Based on the real-life rescue operation to save a young football team and their coach who became trapped in a cave in Thailand, back in 2018, Thirteen Lives is a biographical survival film from director Ron Howard. The movie stars Viggo Mortensen, Colin Farrell, and Joel Edgerton, and depicts the events surrounding the incredible rescue attempt, which spanned almost three weeks.
In the movie, the young players of the Wild Boars football team finish their game and head off to Khun Nam Nang Non Forest Park to explore. Here they enter the Tham Luang Cave, shortly before there is a huge downpour of rain, and they are not seen again.
A few hours later, when the children fail to return home, their parents set out to search for them. This soon kick-starts an extensive rescue operation, with Navy SEALS heading into the cave, and the team’s plight making international headlines.
Soon, this rescue becomes an even bigger task, with expert cave divers brought into the operation, including a team from the UK. But with the rain continuing to pour down, the cave rapidly filling up with water, and the air supply getting low, the rescue mission becomes a race against the clock to save lives.
Thirteen Lives was released into select cinemas on July 29th, but from today the movie is available to stream on Amazon Prime Video. Whether you are familiar with the real-life events or not, I recommend you take a look at Thirteen Lives, as it is an excellent picture.
The film features a mix of Thai and English languages, to add authenticity to the story, and includes various sequences of the central characters working their way through the cave, in dangerous, and pretty dire situations. The film runs to around two-and-a-half-hours in length, and I am pretty confident that anyone watching will be gripped within minutes.
In total, the real-life rescue mission took 18 days to come to ahead. Thirteen Lives covers this period of time in the film, showcasing the many challenges that occurred along the way, including the triumphs, tensions, and tragedy.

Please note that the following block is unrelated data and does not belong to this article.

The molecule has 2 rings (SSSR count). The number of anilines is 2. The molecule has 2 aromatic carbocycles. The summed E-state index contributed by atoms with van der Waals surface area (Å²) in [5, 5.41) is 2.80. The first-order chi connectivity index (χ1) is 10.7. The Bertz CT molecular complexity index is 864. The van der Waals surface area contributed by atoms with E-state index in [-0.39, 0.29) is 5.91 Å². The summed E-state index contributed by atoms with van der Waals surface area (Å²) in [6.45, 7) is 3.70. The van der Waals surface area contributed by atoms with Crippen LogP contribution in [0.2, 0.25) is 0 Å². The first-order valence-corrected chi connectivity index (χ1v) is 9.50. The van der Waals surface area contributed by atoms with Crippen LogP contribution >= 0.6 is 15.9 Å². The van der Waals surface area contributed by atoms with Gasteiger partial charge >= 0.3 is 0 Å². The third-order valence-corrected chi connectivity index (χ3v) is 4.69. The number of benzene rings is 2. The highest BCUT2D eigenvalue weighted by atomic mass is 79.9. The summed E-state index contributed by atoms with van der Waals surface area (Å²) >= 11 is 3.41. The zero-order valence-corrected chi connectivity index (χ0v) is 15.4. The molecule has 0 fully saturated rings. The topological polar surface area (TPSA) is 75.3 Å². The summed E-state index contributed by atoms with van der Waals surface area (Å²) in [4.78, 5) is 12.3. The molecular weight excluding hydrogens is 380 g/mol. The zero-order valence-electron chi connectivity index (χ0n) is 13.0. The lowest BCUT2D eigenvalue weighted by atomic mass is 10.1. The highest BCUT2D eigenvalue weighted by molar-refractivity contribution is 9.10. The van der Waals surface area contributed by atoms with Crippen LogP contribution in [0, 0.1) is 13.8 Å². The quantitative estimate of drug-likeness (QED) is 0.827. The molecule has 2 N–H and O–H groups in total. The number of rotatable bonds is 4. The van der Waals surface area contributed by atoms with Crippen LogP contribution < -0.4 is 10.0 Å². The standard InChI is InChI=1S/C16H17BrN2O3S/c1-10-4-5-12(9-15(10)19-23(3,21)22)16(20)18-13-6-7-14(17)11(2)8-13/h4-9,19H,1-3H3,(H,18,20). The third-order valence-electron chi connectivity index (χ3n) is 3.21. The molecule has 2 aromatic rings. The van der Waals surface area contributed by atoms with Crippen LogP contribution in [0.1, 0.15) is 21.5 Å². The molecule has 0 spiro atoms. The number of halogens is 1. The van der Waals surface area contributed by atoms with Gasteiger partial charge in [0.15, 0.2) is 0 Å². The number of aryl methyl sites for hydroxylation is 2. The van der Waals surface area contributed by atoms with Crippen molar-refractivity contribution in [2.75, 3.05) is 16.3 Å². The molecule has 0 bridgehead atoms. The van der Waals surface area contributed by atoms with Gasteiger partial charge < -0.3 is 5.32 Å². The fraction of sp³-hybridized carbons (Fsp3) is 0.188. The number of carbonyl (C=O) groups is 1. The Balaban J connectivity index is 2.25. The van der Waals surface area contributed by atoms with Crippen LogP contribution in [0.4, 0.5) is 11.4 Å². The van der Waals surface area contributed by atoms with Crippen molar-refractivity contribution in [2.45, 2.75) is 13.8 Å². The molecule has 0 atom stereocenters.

Of course, this is a dramatization of the real event, so the story keeps to key story beats, condensing the reality and bleakness of the situation considerably, and removing some of the rescue ideas that were originally proposed. However, the film captures the grit and determination of the human spirit, which is at the centre of this tale, and this remains its strength throughout.
The film also focuses in on the key element to the eventual rescue – an idea that was incredibly dangerous, but proved vital to the outcome of this tale. If you don’t know how the football team were rescued from the cave, don’t Google it, just watch the film to find out.
For those who get enthralled by drama, the underwater sequences showcase a glimpse of how awful the real-life event must have been and they do everything they need to, in order to pull you into the story. This is tense, suspenseful, claustrophobic, and powerful stuff.
I don’t know the intricacies of how the cave scenes in this movie were filmed, presumably using huge water tanks on sound stages and so forth, but nor do I care. The whole thing feels very real (incredibly so), and I found myself getting lost in the harrowing magic of it all.
All-in-all, Thirteen Lives benefits from some great performances from Viggo Mortensen, Colin Farrell, and Joel Edgerton, as well as expert direction from Ron Howard. Howard manages to keep this whole piece thundering along brilliantly, maintaining the human element in the story at all times.
In short: Thirteen Lives is superb. Howard manages to tell an important, captivating tale, and I highly recommend you take a look.